Download audio guide here

We hope that you enjoy your self guided walk through the Trinity College Trees exhibition.

You can choose from one of two walk options, either starting from the Main Square with the Oregon Maple tree or from behind the Science Gallery at the Physic Garden with the Yew tree. An audio guide has been created for each option. All you need to do is click on your desired option below, listen and enjoy!

Artworks ready to go…Yew tree

Yew ready to go lo res

The Yew Tree artwork ready for some additional work before installation on the 29th of September 2017.

Materials – Fluorescent yellow perspex, clear tubing and yellow paint.

Finished artwork will be installed on the railings of the triangular section of the physic garden behind the Science Gallery.

Day 4 – which plant to choose?

 

Over the past three days I have published blogs relating to the Physic Garden in Trinity College Dublin. Where our initial sampling has revolved around the research and imaging of the sage plant we have as yet to finalise which plant we would like to be part of the project.

Jane Stout from the TCD Botany Department suggested that I talk to Fabio Boylan about his research pertaining to medicinal plants. Fabio works in the Pharmacognosy area of Trinity College. I contacted Fabio and we hope to meet over the next week or so. I will share some of the highlights from our conversation in a future blog.

Jane also introduced me and the project to Fraiser Mitchell who then introduced me to Hazel Proctor who designed the garden and wrote the booklet about the garden.  Hopefully I will also get a chance to meet and talk about some of her experiences and knowledge of the garden over the coming weeks. Update to follow.

Prior to these meetings I have spent some time looking into the basic properties of and imagery related to some of the easily recognisible herbal plants found in the Physic garden.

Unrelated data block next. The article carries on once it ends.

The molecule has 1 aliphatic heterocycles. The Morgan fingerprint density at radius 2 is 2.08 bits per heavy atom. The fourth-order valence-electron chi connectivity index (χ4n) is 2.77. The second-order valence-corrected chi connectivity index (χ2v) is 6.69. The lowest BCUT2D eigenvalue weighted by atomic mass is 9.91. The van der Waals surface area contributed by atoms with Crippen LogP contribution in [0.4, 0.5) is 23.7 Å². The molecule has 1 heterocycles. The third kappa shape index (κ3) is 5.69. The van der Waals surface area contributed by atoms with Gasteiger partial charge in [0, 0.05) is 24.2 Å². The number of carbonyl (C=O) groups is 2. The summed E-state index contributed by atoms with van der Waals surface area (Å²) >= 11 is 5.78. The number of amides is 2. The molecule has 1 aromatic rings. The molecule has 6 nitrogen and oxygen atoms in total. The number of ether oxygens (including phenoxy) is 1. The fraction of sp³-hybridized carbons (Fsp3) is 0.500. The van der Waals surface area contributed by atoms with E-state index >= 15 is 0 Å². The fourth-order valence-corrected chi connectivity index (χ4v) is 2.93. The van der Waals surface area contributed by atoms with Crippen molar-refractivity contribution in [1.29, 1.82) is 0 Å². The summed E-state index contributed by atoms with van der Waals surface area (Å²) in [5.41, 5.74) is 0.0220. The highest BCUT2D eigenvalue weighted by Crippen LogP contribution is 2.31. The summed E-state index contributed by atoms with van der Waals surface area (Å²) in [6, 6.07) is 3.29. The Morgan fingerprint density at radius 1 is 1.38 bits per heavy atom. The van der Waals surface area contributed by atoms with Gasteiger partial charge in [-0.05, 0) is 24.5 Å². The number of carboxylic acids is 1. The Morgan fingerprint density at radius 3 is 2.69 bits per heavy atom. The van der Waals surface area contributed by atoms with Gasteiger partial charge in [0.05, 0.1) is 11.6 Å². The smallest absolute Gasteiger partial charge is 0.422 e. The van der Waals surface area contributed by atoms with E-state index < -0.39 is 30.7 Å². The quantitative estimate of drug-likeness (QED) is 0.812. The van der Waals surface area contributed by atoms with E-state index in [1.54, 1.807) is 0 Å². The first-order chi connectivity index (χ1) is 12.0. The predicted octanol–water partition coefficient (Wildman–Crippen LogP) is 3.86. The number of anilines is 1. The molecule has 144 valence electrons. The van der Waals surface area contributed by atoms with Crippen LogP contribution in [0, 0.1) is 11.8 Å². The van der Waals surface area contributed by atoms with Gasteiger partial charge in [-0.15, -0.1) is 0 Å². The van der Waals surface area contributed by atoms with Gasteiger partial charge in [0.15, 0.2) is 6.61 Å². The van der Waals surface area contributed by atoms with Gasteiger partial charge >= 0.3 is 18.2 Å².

In particular I was taken by the secretary glands that appear in the images of the lavender and peppermint plants. See the mosaic of images above, which are a selection of microscopic images from nettle, lavender and peppermint samples. Of course the spiky hairs/fronds that project from the leaves and stems are also amazing to look at. I look forward to learning more about the physical properties and working of these plants. I am also conscious that I haven’t even started to look into the specifics of their healing properties…..back to work for me!

The Physic/ medicinal garden

Over the next four days I will add one post per day about our ongoing interest in the Physic garden in Trinity College Dublin.

lavender_ stoechas_in_our_physic_garden.jpgFor this first post I would like to give a brief background to the garden itself. Tomorrow I will highlight the sage plant. The following post will illustrate some of the SEM images we have already taken of the sage plant. Finally I will round up by talking about our dilemma in choosing which plant to focus are research on.

So to start off with Trinity College initiated a physic garden on the main college campus in 1687 to provide plant material to support the teaching of medicine. By 1173 this garden had become derelict, and was partly used to dump offal from the Anatomy Department.

In 2011 to mark 300 years of Botany, Chemistry and Medicine at Trinity College, Dr Henery Oakeley, Garden Fellow at the Royal College of Physicians of London opened the new Physic (medicinal) garden on the main campus of Trinity College. The garden features sixty plants of medicinal interest and aims to highlight where some medicines come from.

Although some plants are still used in herbal medicines, modern drug development relies more on finding novel chemical of medicinal value in plants and then reproducing this chemical through biosynthesis techniques on an industrial scale to produce the relevant drug. Botany is no longer taught to medical students however the links to drug discovery and development are still as strong as ever. The Physic garden showcases medicinal plants of ancient and contemporary medicinal relevance and regonises the linkage between the disciplines of Botany, Chemistry and Medicine. It is situated between the Hamilton and Llyod Building at the East end of the campus. (excerpt taken from – Trinity News and Events – 21st April 2011)